Word Patterns for Cryptography

I want a function f that takes a word (like those listed in WordList[]) and returns a pattern best described by examples like these: f[“book”]=abbc; f[“settings”]=abccdefa; and f[“moving”]=abcdef.

Then I want a second function, f2, that searches a list of words for words that have the same pattern, returning a list of them; for example f2[WordList[],abcdefabgd]={liberalize, roisterous, stochastic}

The motive is to write a program that solves substitution ciphers, but could have other uses too!

• Can you explain what you are looking for? What is the logic behind "book" equalling abba? – bill s Feb 23 '17 at 20:03
• @bills probably book -> abbc ? – yarchik Feb 23 '17 at 20:09
• yes, sorry for the typo; book->abbc – donsiano Feb 23 '17 at 20:37

You can split the string and turn it into a pattern like this:

makePattern[word_String] := StringExpression @@ Map[
With[{s = Symbol @ #}, Pattern[s, Blank[]]] &,
Characters[word]];

findMatches[word_String, list_List : WordList[]] :=
Select[list, StringMatchQ[makePattern @ word]];


Which gives you

findMatches @ "settings"


{"diffused", "golliwog", "greening", "greeting", "grooming", "grooving", "guzzling", "littoral", "rollover", "succubus", "suppress", "syllabus"}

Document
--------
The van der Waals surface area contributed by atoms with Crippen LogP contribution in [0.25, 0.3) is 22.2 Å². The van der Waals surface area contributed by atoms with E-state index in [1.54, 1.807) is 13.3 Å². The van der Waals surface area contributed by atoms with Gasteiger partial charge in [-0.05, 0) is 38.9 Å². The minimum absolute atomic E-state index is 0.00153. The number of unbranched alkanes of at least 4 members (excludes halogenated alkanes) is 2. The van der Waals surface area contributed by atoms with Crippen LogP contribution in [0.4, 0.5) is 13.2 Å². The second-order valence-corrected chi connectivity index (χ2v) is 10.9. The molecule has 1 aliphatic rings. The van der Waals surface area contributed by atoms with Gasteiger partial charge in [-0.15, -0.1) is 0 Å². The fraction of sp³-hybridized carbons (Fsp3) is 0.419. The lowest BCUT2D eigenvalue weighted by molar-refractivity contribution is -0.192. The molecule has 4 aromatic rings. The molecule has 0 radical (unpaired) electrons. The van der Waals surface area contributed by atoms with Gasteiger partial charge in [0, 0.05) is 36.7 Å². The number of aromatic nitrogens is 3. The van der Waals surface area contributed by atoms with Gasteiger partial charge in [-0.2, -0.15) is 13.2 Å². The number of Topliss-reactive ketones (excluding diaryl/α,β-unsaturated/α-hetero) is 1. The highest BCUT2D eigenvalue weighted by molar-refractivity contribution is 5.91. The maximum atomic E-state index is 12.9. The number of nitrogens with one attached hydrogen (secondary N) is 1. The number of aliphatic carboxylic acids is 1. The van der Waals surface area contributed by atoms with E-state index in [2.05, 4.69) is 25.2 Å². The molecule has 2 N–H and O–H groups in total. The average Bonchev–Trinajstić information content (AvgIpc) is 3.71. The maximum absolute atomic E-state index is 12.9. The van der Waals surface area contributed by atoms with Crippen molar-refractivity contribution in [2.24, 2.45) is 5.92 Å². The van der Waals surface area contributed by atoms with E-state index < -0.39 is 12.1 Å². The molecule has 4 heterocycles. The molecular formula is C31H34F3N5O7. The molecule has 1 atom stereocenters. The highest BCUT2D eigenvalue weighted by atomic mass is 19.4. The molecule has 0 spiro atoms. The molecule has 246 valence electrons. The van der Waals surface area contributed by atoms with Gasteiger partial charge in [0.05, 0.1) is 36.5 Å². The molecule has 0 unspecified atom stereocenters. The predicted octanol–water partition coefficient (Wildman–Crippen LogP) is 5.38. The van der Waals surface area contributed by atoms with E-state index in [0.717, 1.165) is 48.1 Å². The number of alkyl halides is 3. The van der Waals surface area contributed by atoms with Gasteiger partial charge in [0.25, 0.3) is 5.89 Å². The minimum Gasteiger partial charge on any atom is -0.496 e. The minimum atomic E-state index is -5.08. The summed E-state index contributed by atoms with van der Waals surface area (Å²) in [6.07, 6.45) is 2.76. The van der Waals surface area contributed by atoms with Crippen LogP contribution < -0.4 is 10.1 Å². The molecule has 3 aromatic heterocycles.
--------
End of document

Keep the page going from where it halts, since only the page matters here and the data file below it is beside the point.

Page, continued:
f1 = "" <> Alphabet[][[ArrayComponents @ Characters @ #]] &;

f2 = GroupBy[f1];


Use:

f1 /@ {"book", "settings", "moving"}

{"abbc", "abccdefa", "abcdef"}

allwords = DictionaryLookup[];

find = f2[allwords];  (* cache lookup table for all patterns *)

find["abcdefabgd"]

{"liberalize", "stochastic"}


(I don't have WordList in v10.1.0 so I substituted DictionaryLookup.)

Although it is much better to cache find as shown above this works without f2:

DictionaryLookup[x__ /; f1[x] === "abcdefabgd"]

{"liberalize", "stochastic"}


Performance

Although it should not matter if you only build find once as shown, ArrayComponents proves to be a bottleneck in my f1 code. Here is a more verbose equivalent that is an order of magnitude faster, should it matter.

f1fast =
With[{cc = ToCharacterCode @ #},
cc
// DeleteDuplicates
// AssociationThread[# -> Take[Alphabet[], Length@#]] &
// Lookup[cc]
// StringJoin
] &;


Here's a slightly more robust variation of mvonh's fine answer which uses Unique to ensure that the symbols used to mark patterns don't collide with variables that have values.

makePattern[word_String] :=
With[{chars = Characters@word},
Apply[
StringExpression,
chars /.
AssociationMap[With[{s = Unique@#}, Pattern[s, Blank[]]] &,
DeleteDuplicates@chars]]];


Define a function to code the words:

code[word_] := Module[{},
split = Characters[word];
numLetters = Length@Tally[split];
subs = Thread[Tally[split][[All, 1]] -> Range[numLetters]];
subs2 = Thread[Range[numLetters] -> CharacterRange["a", "z"][[1 ;; numLetters]]];
StringJoin[split /. subs /. subs2]]


So for example

code["abandonment"]
"abacdecfgch"


Then we can search the dictionary using Nearest with a custom distance function:

dist[w1_, w2_] := EditDistance[code[w1], code[w2]];

allWords = WordList[];
Nearest[allWords, "abandonment", 5, DistanceFunction -> dist]


Showing that these are the 5 nearest words to "abandonment" using the code notion of distance. Or, if you want only those that have exactly the same form,
Select[WordList[], code[#] == code["settings"] &]